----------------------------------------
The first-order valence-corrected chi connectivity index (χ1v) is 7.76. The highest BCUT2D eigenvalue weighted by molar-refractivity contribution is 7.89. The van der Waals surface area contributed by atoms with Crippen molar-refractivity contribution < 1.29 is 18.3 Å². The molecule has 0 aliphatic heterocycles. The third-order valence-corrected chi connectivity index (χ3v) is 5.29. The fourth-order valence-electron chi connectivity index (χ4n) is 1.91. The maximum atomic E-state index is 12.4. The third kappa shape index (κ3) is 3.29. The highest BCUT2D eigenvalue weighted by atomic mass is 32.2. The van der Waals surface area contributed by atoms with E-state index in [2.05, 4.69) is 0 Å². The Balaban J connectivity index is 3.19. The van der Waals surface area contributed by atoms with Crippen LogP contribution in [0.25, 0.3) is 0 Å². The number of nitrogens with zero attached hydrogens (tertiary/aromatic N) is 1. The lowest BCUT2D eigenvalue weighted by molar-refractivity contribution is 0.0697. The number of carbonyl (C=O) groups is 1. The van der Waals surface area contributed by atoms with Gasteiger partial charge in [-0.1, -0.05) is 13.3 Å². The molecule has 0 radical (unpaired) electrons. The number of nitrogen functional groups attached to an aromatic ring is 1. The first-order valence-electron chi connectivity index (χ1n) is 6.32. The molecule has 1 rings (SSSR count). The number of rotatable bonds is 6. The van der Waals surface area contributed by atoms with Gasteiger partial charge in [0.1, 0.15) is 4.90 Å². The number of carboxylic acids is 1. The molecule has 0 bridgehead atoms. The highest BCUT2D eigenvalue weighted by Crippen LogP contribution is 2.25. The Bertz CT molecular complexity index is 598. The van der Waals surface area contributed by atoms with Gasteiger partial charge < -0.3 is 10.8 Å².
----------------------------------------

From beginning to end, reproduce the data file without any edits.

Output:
The first-order valence-corrected chi connectivity index (χ1v) is 7.76. The highest BCUT2D eigenvalue weighted by molar-refractivity contribution is 7.89. The van der Waals surface area contributed by atoms with Crippen molar-refractivity contribution < 1.29 is 18.3 Å². The molecule has 0 aliphatic heterocycles. The third-order valence-corrected chi connectivity index (χ3v) is 5.29. The fourth-order valence-electron chi connectivity index (χ4n) is 1.91. The maximum atomic E-state index is 12.4. The third kappa shape index (κ3) is 3.29. The highest BCUT2D eigenvalue weighted by atomic mass is 32.2. The van der Waals surface area contributed by atoms with E-state index in [2.05, 4.69) is 0 Å². The Balaban J connectivity index is 3.19. The van der Waals surface area contributed by atoms with Crippen LogP contribution in [0.25, 0.3) is 0 Å². The number of nitrogens with zero attached hydrogens (tertiary/aromatic N) is 1. The lowest BCUT2D eigenvalue weighted by molar-refractivity contribution is 0.0697. The number of carbonyl (C=O) groups is 1. The van der Waals surface area contributed by atoms with Gasteiger partial charge in [-0.1, -0.05) is 13.3 Å². The molecule has 0 radical (unpaired) electrons. The number of nitrogen functional groups attached to an aromatic ring is 1. The first-order valence-electron chi connectivity index (χ1n) is 6.32. The molecule has 1 rings (SSSR count). The number of rotatable bonds is 6. The van der Waals surface area contributed by atoms with Gasteiger partial charge in [0.1, 0.15) is 4.90 Å². The number of carboxylic acids is 1. The molecule has 0 bridgehead atoms. The highest BCUT2D eigenvalue weighted by Crippen LogP contribution is 2.25. The Bertz CT molecular complexity index is 598. The van der Waals surface area contributed by atoms with Gasteiger partial charge < -0.3 is 10.8 Å².